Ingredient Intelligence

The Very Best Way to Clean Strawberries

updated Feb 26, 2024
We independently select these products—if you buy from one of our links, we may earn a commission. All prices were accurate at the time of publishing.

If you were drafting your list of the MVPs of fruits, I’d bet that strawberries would be at the top. This vibrant and flavorful fruit is tastiest and juiciest during the summer months when it’s in season, although even out-of-season strawberries can be delicious in recipes like  strawberry cupcakes, strawberry-rhubarb pie, strawberry poundcake, and strawberry lemonade.

When you pick up a pint or two of fresh strawberries  rom your local farmers market or grocery store, you’ll need to take a couple steps to make sure they’re in great shape for eating out of hand or making delicious treats like strawberry shortcake. Although you might be tempted to snack on some right out of the container, you should make sure your strawberries have been properly washed to remove any dirt, pesticides, and tiny bugs.

Read on for expert advice on how to make sure your strawberries are clean and ready to eat or cook with. (If you are not planning to eat them right away, here’s how to properly store your strawberries)

Credit: Sarah Crowley

How to Clean Strawberries

While simply rinsing strawberries under cool running water is an easy option, the very best way to clean strawberries is by soaking them briefly in a mixture of salt and water, says Eleana Kaidanian, a registered dietitian, nutritionist, and fitness expert. Using about 1 tablespoon of kosher salt per cup of water, soak strawberries in a large bowl of salted cold water for five minutes. Then, transfer the berries to a colander and rinse under cool running water for about a minute.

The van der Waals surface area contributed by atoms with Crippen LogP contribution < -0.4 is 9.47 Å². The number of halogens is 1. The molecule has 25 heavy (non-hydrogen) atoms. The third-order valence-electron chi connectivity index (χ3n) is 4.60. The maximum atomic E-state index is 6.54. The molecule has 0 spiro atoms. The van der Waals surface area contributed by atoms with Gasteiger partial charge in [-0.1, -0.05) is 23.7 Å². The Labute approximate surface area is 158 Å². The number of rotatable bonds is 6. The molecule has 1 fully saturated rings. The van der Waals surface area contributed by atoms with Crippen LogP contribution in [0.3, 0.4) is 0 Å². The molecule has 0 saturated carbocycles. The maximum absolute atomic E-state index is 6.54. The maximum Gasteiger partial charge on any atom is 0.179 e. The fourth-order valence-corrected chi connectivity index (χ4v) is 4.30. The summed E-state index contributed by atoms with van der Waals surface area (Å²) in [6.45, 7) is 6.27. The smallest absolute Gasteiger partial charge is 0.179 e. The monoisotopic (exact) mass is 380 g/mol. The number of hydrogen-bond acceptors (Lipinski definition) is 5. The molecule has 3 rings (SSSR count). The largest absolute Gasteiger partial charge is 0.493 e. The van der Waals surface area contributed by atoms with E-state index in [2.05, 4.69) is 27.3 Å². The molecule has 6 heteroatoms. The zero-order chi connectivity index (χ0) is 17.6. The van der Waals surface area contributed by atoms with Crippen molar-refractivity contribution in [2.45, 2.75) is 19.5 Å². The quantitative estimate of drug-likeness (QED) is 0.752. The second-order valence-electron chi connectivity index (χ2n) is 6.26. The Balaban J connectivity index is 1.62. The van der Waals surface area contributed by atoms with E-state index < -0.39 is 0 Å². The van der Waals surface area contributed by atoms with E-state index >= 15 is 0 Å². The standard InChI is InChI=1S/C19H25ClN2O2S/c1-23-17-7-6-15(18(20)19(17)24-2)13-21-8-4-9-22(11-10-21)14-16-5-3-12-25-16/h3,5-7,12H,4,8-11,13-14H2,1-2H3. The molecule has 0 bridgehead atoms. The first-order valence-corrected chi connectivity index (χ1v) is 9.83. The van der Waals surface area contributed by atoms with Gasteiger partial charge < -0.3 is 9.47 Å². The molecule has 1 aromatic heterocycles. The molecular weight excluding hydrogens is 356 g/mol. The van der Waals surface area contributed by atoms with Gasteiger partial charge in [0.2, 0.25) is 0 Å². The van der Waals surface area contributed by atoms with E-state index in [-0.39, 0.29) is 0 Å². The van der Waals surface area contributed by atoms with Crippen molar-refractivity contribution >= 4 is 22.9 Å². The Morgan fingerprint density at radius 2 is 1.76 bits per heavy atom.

Salt has abrasive qualities that can be used to literally scrub away surface dirt or contaminants,” says Kaidanian. These lightly abrasive qualities mean that salt water cleans better than water alone. Kaidanian says this combo is also great because it’s sustainable, cheap, and easy, and doesn’t alter the flavor of the berries.

While some sources recommend using baking soda or distilled white vinegar to clean strawberries, Kaidanian says it’s better to keep things simple with salt. “Baking soda or other cleaning agents can absorb into the soft skin of the fruit and not wash off completely,” says Kaidanian — and this could compromise the flavor and texture of your food.

Credit: Photo: Joe Lingeman; Food Styling: Barrett Washburne

More on Cleaning Strawberries

Another tip: Because berries go bad very quickly once they are exposed to moisture, only wash as many as you plan to use. “If you do want to wash them all to keep in the fridge ready to eat, you must completely dry them before storing to keep them from turning as quickly,” says Kaidanian. You can dry strawberries by laying them out on a baking sheet lined with clean paper towels or a kitchen towel. Gently but thoroughly press the tops and sides of the berries to remove excess water before storing them in the fridge.

Try Some of Our Favorite Strawberry Recipes